In the lead-up to the debate about the Data Privacy Act of 2023, Financial Services Committee members received letters from consumer groups and finance trade associations, urging them to vote for or against the contentious legislation.
The Data Privacy Act of 2023 garnered opposition from consumer advocacy groups and support from finance trade associations. The bill seeks to preempt state and municipal laws regulating the collection and disclosure of personal information by financial institutions, including credit reporting agencies and debt collection agencies. Consumer groups have expressed concern that the bill would deprive consumers of important rights under state law, including those governing credit reporting and data breach notification. In contrast, finance trade associations argue that the bill would strengthen consumer protections and provide a consistent regulatory framework for financial institutions.
Finance trade associations and consumer groups often submit letters to Congress, hoping to influence policy decisions. But sending letters to Congress does not ensure that Congress listens. This is the topic of our recent paper, “Dear Congressmembers: Letters to Congress and the Shaping of (Financial) Legislation.” We study letters from finance trade associations and consumer groups concerning 821 proposed bills from 1999 to 2018 to see whether members of Congress appear receptive to the letters they receive.
The letters explicitly express the positions of consumer groups and finance trade associations, usually in the subject or first paragraph. For example, consumer groups wrote: “While claiming to strengthen the Gramm-Leach-Bliley Act and increase consumer protections, the bill actually would result in fewer rights for consumers, because it would deprive them of important – and enforceable – rights under state law.” We code the letters as expressing “wishes” in support or opposition of a bill if they contain such text fragments expressing explicit positions in a bill.
We document that the interests of consumer groups and finance trade associations are frequently at odds. While consumer groups tend to oppose proposed legislation, finance trade associations are more inclined to lend their support. In 23% of bills that both parties weighed in on, these two factions find themselves in direct opposition. It is interesting how lawmakers navigate such competing demands.
Our analysis reveals that lawmakers tend to align their voting behavior with the positions espoused in letters from both consumer groups and trade associations. Nonetheless, members of Congress appear to be more receptive to the viewpoints expressed by consumer groups. This responsiveness is heightened when consumer groups and trade associations adopt opposing stances, a noteworthy finding given the marked divergence in financial resources between these two interest groups.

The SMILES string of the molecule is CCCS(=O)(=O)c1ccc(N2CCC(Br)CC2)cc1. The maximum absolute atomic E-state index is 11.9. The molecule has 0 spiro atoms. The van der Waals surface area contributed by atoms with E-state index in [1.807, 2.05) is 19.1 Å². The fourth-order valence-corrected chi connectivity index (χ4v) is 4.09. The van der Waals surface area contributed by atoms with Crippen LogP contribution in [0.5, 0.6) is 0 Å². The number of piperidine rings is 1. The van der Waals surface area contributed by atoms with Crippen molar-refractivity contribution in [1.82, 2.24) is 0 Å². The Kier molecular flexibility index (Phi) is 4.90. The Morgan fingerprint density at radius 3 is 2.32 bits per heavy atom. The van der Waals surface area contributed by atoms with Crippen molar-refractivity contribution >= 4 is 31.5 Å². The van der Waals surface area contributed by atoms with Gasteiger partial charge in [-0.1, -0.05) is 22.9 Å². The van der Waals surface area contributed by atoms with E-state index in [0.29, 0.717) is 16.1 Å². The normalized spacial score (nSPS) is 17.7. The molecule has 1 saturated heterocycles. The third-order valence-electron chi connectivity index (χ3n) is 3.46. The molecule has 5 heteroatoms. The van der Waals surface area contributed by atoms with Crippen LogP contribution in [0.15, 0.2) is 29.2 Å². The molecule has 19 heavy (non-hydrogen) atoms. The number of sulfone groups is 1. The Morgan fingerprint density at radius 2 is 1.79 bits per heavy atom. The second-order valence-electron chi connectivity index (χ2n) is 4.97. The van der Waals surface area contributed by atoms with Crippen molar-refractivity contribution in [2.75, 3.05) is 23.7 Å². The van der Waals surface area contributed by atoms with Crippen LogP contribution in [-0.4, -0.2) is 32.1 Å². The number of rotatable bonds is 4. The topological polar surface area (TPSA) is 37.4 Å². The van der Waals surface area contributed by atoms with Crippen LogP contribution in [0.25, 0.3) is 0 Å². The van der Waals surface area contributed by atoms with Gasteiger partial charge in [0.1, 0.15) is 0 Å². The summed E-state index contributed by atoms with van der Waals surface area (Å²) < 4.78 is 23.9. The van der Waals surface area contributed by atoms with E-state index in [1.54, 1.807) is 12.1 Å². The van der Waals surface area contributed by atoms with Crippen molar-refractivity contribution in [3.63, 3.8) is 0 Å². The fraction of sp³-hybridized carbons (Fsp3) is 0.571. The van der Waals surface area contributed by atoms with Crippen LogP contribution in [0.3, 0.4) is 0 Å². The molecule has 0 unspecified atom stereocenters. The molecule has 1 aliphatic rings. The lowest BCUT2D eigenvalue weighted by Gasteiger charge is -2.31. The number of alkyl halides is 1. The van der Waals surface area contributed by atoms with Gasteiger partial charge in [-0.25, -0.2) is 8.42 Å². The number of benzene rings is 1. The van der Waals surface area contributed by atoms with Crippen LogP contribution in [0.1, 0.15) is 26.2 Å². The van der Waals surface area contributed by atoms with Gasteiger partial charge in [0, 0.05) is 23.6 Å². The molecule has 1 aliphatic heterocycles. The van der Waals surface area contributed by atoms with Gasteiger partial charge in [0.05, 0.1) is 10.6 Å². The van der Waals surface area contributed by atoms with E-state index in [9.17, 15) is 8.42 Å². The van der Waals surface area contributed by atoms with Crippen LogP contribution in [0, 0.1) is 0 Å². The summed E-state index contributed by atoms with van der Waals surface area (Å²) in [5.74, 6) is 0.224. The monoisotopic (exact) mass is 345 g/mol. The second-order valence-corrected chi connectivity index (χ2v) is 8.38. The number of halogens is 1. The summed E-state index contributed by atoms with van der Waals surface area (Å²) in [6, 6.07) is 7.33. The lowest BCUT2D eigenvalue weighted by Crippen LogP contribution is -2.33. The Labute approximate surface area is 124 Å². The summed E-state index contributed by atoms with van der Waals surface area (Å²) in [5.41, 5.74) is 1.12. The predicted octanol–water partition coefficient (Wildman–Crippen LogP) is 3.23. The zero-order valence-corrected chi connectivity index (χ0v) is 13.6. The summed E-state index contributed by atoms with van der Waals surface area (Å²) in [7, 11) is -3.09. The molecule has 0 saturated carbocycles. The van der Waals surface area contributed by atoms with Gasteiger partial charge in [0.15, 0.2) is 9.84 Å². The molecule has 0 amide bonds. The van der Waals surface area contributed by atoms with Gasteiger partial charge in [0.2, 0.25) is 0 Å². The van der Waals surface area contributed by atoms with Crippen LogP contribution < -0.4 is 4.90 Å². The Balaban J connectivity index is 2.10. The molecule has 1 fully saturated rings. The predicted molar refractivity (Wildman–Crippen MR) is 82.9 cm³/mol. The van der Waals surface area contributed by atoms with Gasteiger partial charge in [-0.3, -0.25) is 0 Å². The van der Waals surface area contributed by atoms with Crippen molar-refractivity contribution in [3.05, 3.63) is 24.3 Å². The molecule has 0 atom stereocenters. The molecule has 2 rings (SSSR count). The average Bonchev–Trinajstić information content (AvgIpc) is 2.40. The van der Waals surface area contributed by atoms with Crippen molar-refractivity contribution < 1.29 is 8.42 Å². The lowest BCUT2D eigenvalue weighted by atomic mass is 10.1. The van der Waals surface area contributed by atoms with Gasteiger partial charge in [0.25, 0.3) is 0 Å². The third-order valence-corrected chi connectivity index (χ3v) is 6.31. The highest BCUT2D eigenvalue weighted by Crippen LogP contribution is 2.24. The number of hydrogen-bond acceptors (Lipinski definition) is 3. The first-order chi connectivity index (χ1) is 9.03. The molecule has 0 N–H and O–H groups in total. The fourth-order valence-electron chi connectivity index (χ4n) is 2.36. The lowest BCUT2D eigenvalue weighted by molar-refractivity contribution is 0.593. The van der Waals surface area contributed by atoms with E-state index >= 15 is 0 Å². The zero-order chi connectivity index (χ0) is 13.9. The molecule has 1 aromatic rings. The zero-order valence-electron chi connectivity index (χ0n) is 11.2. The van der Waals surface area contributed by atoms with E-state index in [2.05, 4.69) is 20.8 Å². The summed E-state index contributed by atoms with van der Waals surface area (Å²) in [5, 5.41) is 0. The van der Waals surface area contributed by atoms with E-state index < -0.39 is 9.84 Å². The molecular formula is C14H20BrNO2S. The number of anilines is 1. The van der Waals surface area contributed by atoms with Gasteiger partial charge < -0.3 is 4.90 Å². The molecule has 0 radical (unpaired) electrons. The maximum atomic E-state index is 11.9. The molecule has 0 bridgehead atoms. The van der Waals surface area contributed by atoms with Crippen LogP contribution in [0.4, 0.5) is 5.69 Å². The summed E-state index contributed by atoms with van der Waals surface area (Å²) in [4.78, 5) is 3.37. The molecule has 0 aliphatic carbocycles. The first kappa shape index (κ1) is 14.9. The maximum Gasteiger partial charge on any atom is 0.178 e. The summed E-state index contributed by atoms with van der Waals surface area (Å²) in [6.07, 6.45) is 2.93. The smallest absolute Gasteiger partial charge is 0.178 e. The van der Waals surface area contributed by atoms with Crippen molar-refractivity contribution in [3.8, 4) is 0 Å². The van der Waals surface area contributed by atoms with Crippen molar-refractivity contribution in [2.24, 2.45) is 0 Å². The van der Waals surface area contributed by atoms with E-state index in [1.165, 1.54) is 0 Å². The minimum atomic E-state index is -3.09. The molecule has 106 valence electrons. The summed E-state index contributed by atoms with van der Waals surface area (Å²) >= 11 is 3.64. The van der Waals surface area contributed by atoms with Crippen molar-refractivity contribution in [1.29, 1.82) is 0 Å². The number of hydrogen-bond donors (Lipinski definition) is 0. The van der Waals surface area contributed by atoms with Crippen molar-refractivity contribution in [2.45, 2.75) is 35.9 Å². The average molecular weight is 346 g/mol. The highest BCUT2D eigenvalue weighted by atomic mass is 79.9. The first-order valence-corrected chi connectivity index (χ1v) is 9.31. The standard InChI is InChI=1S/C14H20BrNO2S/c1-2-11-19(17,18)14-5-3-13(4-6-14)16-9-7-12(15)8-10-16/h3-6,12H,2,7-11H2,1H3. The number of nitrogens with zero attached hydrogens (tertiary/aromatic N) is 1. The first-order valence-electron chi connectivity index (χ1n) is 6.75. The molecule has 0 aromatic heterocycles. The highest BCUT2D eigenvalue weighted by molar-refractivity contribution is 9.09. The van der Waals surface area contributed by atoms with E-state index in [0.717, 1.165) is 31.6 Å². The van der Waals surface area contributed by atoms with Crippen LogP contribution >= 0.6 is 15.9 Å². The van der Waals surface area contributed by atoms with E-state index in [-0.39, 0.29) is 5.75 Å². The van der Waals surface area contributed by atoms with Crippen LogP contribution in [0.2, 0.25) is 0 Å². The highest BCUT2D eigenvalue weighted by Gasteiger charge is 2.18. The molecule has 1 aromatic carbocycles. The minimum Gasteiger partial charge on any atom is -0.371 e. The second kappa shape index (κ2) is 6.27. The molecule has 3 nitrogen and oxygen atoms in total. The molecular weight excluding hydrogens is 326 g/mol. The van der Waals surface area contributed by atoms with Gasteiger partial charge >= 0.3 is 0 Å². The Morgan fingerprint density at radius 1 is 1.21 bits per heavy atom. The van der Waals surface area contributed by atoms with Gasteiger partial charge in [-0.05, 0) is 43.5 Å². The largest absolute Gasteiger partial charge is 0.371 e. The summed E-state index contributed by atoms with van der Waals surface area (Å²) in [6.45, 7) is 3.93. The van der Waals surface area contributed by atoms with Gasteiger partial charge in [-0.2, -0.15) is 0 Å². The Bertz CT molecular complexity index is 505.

However, the average effects mask significant variations in responsiveness among members of Congress and at different stages of the legislative process. For instance, lawmakers who receive campaign contributions from trade associations tend to be more attentive to the views espoused in trade association letters. Newly appointed members of the Financial Services Committee exhibit diminished sensitivity to consumer groups and heightened responsiveness to trade associations. One reason may be that members of the Financial Services Committee experience a notable surge in campaign contributions from finance trade associations following their appointment.
Our research helps make sense of ongoing debates surrounding the Data Privacy Act. The Representative who introduced the privacy bill, Patrick McHenry, is a member of the Financial Service Committee. He also received over $2 million in campaign contributions from the financial sector in the previous election cycle. Our results suggest that the combination of campaign contributions and Financial Services Committee membership are useful predictors of whose voices Representative Patrick McHenry is listening to.
While this is just one case study, our comprehensive analysis of legislative behavior among members of Congress spanning two decades suggests that newly appointed members of the Financial Services Committee are more inclined to introduce bills that align with the interests of finance trade associations.
The First Amendment guarantees Americans the right to petition their government and elected representatives, allowing them to voice their ideas, hopes, and concerns. But as the Supreme Court in Minnesota Board for Community Colleges v. Knight (1984) pointed out,
“[N]othing in the First Amendment or in this Court’s case law interpreting it suggests that the rights to speak, associate, and petition require government policymakers to listen or respond to individuals’ communications on public issues.”
We document for the first time that the lack of a requirement for policymakers to listen leaves the door open for monetary incentives to amplify some voices over others.
Our findings highlight the need for greater transparency and accountability in the political system to ensure that lawmakers prioritize the needs of the public over well-funded interest groups. While the right to petition remains a vital tool for citizens to express their concerns and ideas, addressing the systemic issue of unequal access and conflicts of interest that can undermine the legislative process is essential.
Renée Adams is a Professor of Finance at the Oxford Said Business School.
Thomas Mosk is Lecturer at the Queen Mary University of London
This post was adapted from her paper, “Dear Congress Member: Letters to Congress and the Shaping of (Financial) Legislation,” available on SSRN.